Ocean heat wave brought 67 rare, warm-water species to North Coast

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An extended ocean heat wave that spurred a series of ecological anomalies off the Northern California coast — including toxic algae, mass sea lion strandings and the collapse of the bull kelp forest — also promoted the northward migration of an unprecedented number of southern, warm-water species.

Sixty-seven rare, warm-water creatures, including 37 whose presence has never been documented so far north, were found in the region and points poleward, according to a UC Davis Bodega Marine Laboratory study published Tuesday in “Scientific Reports.” Everything from bottlenose dolphins to two kinds of sea turtles to barnacles and small sea snails were present during the study period between 2014 and early 2017.

One colorless, tiny snail cousin, the striated sea butterfly, hadn’t previously been seen north of the tip of Baja California. It turned up in sampling nets collecting whatever critters might be floating past the Bodega Bay lab, said lead author Eric Sanford, a UC Davis professor of ecology and evolution.

Similarly, pelagic red crabs — four still alive at the lab — that came ashore at Salmon Creek Beach in January 2017 normally would have been closer to Baja, he said. Also found in the bay was the molted shell of a spiny lobster more commonplace in Baja.

With the planet and the ocean warming, the recent, extended marine heat wave “provides a glimpse of what the Northern California coast might look like in the future,” as species move toward cooler environments to survive, Sanford said.

“We’re basically seeing these communities change before our eyes as more southern species become part of these communities,” he said. “That’s pretty dramatic.”

Most of the newcomers stayed temporarily in the north, departing the region once the water cooled. But a few stuck around off the Sonoma Coast, including the delicate-looking glass-spined brittle star — a leggy, bristled creature measuring about 2 inches tip-to-tip with deep orange markings that can still be found in local tide pools, researchers said.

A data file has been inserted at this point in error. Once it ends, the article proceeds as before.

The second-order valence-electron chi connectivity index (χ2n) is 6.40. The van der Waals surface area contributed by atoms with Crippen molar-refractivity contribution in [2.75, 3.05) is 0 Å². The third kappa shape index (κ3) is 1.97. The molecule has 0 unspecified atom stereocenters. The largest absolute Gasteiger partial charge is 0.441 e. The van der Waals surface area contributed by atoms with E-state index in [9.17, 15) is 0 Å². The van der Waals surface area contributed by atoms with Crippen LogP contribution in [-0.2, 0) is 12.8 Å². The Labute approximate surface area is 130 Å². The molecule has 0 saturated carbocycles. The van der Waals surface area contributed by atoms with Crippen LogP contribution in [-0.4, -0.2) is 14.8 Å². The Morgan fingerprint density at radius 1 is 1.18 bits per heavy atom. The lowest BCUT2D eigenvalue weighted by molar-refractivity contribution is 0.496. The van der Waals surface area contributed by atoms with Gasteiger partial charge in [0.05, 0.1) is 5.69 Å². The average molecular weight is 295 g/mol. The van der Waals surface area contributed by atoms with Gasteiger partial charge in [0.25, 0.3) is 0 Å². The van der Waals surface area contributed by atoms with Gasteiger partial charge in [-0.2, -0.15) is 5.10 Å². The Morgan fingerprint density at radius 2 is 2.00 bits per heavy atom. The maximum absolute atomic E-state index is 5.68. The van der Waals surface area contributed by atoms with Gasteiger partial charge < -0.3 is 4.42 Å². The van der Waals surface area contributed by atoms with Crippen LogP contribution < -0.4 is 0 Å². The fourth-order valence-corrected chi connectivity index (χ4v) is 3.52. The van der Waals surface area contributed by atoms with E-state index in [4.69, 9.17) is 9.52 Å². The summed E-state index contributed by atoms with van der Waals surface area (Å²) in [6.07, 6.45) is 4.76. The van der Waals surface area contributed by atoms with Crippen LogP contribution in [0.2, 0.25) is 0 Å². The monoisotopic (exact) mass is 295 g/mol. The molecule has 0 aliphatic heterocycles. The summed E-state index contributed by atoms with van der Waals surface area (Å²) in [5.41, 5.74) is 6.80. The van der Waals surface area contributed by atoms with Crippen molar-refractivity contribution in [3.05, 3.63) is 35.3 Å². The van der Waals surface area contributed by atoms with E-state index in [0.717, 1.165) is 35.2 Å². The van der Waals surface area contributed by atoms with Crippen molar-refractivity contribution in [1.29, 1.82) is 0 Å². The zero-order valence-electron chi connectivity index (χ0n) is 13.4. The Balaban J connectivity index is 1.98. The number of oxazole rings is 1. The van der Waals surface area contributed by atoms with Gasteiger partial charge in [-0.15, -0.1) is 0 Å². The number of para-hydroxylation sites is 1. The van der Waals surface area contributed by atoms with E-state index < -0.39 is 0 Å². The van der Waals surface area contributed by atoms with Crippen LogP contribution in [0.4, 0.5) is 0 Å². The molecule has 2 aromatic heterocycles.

Local tide pool explorers also might find for the first time blue-spotted chocolate porcelain crabs and sunburst sea anemones, which have radiating lines from their central discs, Sanford said.

Though marine heat waves already have increased in frequency and duration over the past century, the study period covers what’s believed to be the largest on record. It began with the formation of the “warm blob” in the winter of 2013-14 and later was reinforced by a strong El Niño driven north from the equatorial Pacific, according to the report.

What started as a persistent area of unusually warm water in the Gulf of Alaska expanded and spread south along the West Coast, raising water temperatures as much as 7 degrees and causing widespread upheaval.

While on land, Californians suffered unprecedented drought, the cold, nutrient-rich upwelling that traditionally makes the waters off the North Coast among the world’s most productive shut down. Reduced ocean circulation and warmer temperatures diminished the availability of tiny organisms that form the basis of the food web.